Can CCS breathe new life into these ageing assets?
There is a possibility for these end-of-life UK platforms to be repurposed in the energy transition.
James Reid followed up his comments on Clair being the last platform standing in UK water by diving into the possibility of assets being repurposed for carbon capture utilisation and storage (CCUS).
“The only caveat to that would be that it depends on what might be reused for CCUS,” Mr Reid added.
Westwood Energy’s Yvonne Telford corroborated this, telling Energy Voice: “Looking at how much technology has changed and advanced in the last 25 – 30 years it is hard to speculate how much things will have changed by 2050, and therefore how much an installation like Clair Ridge could be repurposed.”
She added: “Looking more at the near-term, there are a wide range of installations which could be re-purposed for carbon storage (CS).
“Some are already being considered in current CS projects or being evaluated following the 1st Licensing Round awards.”
Earlier this year, INEOS and Wintershall DEA repurposed an end-of-life hydrocarbon well for their ‘Greensand’ CCS project.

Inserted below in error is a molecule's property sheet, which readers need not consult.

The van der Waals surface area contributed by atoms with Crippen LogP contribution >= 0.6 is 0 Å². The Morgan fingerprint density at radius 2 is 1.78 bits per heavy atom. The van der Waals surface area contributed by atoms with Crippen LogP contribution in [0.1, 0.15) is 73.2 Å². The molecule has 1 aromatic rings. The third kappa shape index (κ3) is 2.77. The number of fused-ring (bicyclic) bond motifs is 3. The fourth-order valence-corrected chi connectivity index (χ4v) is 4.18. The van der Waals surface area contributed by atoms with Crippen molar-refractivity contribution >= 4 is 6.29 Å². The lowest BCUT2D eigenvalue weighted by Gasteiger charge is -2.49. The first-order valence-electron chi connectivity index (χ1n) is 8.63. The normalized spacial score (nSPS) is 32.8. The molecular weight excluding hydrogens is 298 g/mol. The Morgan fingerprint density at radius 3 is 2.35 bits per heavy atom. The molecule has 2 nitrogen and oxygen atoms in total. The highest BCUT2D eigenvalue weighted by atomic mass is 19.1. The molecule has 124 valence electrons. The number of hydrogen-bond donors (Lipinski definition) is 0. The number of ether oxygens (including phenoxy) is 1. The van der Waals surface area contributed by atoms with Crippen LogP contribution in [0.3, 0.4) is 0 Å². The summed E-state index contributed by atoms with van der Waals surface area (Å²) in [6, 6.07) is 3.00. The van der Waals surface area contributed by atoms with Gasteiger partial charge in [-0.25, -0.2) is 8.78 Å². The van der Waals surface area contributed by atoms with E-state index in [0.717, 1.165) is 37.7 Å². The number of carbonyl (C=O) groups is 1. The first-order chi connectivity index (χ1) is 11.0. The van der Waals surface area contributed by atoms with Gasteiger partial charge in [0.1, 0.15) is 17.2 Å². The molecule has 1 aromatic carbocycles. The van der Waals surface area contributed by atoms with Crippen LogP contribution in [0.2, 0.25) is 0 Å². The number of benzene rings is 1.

Greensand utilises the existing Siri platform in Danish waters for the injection of CO2 that has been shipped from Antwerp.
The vessel that delivers the greenhouse gas from the Danish coastline hooks up to tubing on the drilling rig, at which point the CO2 is brought to the optimum temperature and pressure before being pumped over 6,500 feet below the surface.
Once injected below the surface the carbon dioxide will remain in the reservoir.
Mr Reid also pointed to the recent CCS licencing round to speculate on the future of certain assets.
He said: “If you look at some of the licences that have been offered, they’re sort of close to existing assets and the natural thought process is to reuse existing pipelines or potentially build new pipelines depending on the age of these assets to utilise them to inject into the reservoirs.
“Obviously, that’s still quite early stage in terms of figuring out what, how that might look.”
This type of repurposing can save ageing assets from being decommissioned as the technology develops.
However, some platforms may not be fit for this type of repurposing and those that are will have to be assessed on a case-by-case basis.
Ms Telford explained: “Factors will include, but are not limited to, platform integrity (some platforms have been operating for 40 or 50 years, well beyond their original design life), well stock integrity and the business case for operating a carbon storage facility.”
Wood Mackenzie’s James Reid also said that “long-term asset integrity and costs” will be major considerations when firms assess whether platforms are fit to be used for carbon storage.
Mr Reid commented: “These assets are quite old, the ones in the areas where they want to use CCUS are quite old already and you’ve got hefty asset integrity bills and asset integrity concerns.
“They might not make it to the end of CCS projects, but there would need to be something there.”